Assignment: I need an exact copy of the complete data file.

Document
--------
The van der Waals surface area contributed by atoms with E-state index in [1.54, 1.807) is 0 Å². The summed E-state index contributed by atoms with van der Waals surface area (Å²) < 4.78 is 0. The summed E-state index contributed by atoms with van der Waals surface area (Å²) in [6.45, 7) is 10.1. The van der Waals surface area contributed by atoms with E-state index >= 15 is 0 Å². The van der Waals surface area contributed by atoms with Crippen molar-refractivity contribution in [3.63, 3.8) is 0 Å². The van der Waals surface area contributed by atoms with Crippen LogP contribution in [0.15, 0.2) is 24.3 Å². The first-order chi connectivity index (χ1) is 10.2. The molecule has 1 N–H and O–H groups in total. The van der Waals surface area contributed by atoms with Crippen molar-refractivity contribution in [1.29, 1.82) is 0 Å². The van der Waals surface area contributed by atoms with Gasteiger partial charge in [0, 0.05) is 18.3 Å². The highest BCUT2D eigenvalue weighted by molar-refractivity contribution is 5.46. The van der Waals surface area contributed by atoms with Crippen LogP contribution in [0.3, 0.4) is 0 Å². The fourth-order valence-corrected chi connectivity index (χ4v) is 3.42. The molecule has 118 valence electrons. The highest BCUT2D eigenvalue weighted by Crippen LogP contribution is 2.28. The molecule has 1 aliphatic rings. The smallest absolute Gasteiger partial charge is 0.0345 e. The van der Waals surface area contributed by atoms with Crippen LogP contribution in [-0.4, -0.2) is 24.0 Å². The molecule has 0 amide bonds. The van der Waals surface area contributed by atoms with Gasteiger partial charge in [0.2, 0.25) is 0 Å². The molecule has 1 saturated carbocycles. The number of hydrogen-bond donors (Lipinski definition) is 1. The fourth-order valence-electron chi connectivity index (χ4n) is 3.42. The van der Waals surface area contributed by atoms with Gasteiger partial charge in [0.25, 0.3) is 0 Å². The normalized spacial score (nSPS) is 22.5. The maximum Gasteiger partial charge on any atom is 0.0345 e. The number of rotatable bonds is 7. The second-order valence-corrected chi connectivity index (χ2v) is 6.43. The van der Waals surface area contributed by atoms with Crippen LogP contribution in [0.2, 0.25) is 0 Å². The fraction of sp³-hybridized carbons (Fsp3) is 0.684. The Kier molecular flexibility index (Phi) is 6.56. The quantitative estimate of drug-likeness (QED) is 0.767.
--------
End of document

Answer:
The van der Waals surface area contributed by atoms with E-state index in [1.54, 1.807) is 0 Å². The summed E-state index contributed by atoms with van der Waals surface area (Å²) < 4.78 is 0. The summed E-state index contributed by atoms with van der Waals surface area (Å²) in [6.45, 7) is 10.1. The van der Waals surface area contributed by atoms with E-state index >= 15 is 0 Å². The van der Waals surface area contributed by atoms with Crippen molar-refractivity contribution in [3.63, 3.8) is 0 Å². The van der Waals surface area contributed by atoms with Crippen LogP contribution in [0.15, 0.2) is 24.3 Å². The first-order chi connectivity index (χ1) is 10.2. The molecule has 1 N–H and O–H groups in total. The van der Waals surface area contributed by atoms with Crippen molar-refractivity contribution in [1.29, 1.82) is 0 Å². The van der Waals surface area contributed by atoms with Gasteiger partial charge in [0, 0.05) is 18.3 Å². The highest BCUT2D eigenvalue weighted by molar-refractivity contribution is 5.46. The van der Waals surface area contributed by atoms with Crippen LogP contribution in [0.3, 0.4) is 0 Å². The fourth-order valence-corrected chi connectivity index (χ4v) is 3.42. The molecule has 118 valence electrons. The highest BCUT2D eigenvalue weighted by Crippen LogP contribution is 2.28. The molecule has 1 aliphatic rings. The smallest absolute Gasteiger partial charge is 0.0345 e. The van der Waals surface area contributed by atoms with Crippen LogP contribution in [-0.4, -0.2) is 24.0 Å². The molecule has 0 amide bonds. The van der Waals surface area contributed by atoms with Gasteiger partial charge in [0.2, 0.25) is 0 Å². The molecule has 1 saturated carbocycles. The number of hydrogen-bond donors (Lipinski definition) is 1. The fourth-order valence-electron chi connectivity index (χ4n) is 3.42. The van der Waals surface area contributed by atoms with Gasteiger partial charge in [0.25, 0.3) is 0 Å². The normalized spacial score (nSPS) is 22.5. The maximum Gasteiger partial charge on any atom is 0.0345 e. The number of rotatable bonds is 7. The second-order valence-corrected chi connectivity index (χ2v) is 6.43. The van der Waals surface area contributed by atoms with Crippen LogP contribution in [0.2, 0.25) is 0 Å². The fraction of sp³-hybridized carbons (Fsp3) is 0.684. The Kier molecular flexibility index (Phi) is 6.56. The quantitative estimate of drug-likeness (QED) is 0.767.